Rainbow clinic marks amazing first year
The Norfolk and Norwich University Hospital is marking one year since the launch of its rainbow clinic.
The rainbow clinic, which provides a dedicated antenatal service for pregnant women who have previously experienced baby loss, has supported more than 30 families in its first year.
The term ‘rainbow baby’ refers to a baby who is born to parents who have suffered a stillbirth or neonatal death in a previous pregnancy, which can occur in around 1 in 230 pregnancies.
Families who have benefited from the service celebrated the first anniversary of the clinic alongside staff with a tea party at the hospital on 30 November. Some of the 22 babies born to families, who have been supported by the clinic, were also in attendance.
The clinic provides access to a dedicated midwife, obstetrician and midwife-sonographer who have a detailed understanding of a woman’s previous experiences and develop close relationships with the women under their care.
Dr Beth Gibson, Consultant Obstetrician and Clinical Lead for the Rainbow Clinic, explains: “As part of our consultations with women, we’re able to build up a rich picture of their experiences, identifying any specific stresses or anxieties and most importantly providing a safe space where we can talk openly about the babies they have lost.
“We know that risks associated with pregnancy can be recurrent so being able to understand a woman’s previous pregnancy in detail and establishing a relationship where women feel able to raise any concerns is so important. We work closely with our colleagues at the Tommy’s Stillbirth Research Centre in Manchester and use the latest research to monitor and manage these high-risk pregnancies.”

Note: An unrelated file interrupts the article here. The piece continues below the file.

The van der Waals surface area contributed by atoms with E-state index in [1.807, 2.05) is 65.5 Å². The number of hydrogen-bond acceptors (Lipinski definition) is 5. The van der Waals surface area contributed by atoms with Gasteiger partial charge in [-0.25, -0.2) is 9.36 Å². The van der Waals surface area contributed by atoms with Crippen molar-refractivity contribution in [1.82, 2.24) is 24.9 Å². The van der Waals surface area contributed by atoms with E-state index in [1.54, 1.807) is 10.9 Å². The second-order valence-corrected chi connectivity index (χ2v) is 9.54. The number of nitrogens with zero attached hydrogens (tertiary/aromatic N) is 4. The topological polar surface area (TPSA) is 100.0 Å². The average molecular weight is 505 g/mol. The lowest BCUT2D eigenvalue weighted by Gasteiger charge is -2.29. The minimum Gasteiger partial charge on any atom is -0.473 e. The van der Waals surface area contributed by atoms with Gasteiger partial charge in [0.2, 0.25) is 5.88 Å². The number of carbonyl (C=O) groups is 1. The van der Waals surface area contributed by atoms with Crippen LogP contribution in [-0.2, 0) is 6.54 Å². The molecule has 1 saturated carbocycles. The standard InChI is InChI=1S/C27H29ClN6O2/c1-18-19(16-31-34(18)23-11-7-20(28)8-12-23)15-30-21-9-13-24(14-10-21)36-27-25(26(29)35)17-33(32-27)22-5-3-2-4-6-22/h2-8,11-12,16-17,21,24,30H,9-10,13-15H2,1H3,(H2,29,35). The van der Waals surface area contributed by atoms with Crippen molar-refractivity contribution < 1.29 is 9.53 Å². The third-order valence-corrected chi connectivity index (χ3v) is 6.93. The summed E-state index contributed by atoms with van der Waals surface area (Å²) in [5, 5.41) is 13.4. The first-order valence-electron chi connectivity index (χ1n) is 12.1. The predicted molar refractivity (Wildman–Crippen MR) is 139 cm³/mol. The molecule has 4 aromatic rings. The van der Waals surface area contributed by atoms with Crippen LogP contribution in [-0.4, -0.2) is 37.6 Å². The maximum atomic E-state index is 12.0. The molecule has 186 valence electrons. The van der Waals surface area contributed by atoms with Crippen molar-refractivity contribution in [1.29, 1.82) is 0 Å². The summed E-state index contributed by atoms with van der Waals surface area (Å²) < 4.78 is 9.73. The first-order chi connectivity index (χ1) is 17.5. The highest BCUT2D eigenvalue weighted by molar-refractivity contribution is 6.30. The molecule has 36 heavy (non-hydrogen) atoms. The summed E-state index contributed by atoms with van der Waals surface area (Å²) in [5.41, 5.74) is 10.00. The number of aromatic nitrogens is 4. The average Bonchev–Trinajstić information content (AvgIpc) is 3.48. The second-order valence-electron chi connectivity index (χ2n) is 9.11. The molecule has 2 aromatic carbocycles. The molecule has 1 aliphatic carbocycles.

A pregnancy following loss can be fraught with complex emotions and evidence suggests that services of this type have a significant positive impact on the mental wellbeing of women. The Rainbow Clinic helps to boost confidence as a result of having a direct line of contact with professionals who are familiar with the family’s experiences.
Emma Hardwick, Head of Midwifery at NNUH, added: “Our Rainbow Clinic is the first of its type in the region and provides a vital source of dedicated support for women and their families. Deep understanding of each individual we care for helps to support our clinical decision making but more significantly enables women to feel comfortable, confident and to enjoy their pregnancies.
“If we can be part of bringing light into the lives of families after a previous storm, then that’s a truly wonderful thing.”
The service is the first in the East of England to provide the standard from the international consensus for management of pregnancy subsequent to stillbirth published by the Society of Obstetricians and Gynaecologists of Canada) 2018. Women can be referred by their midwife or GP to this service.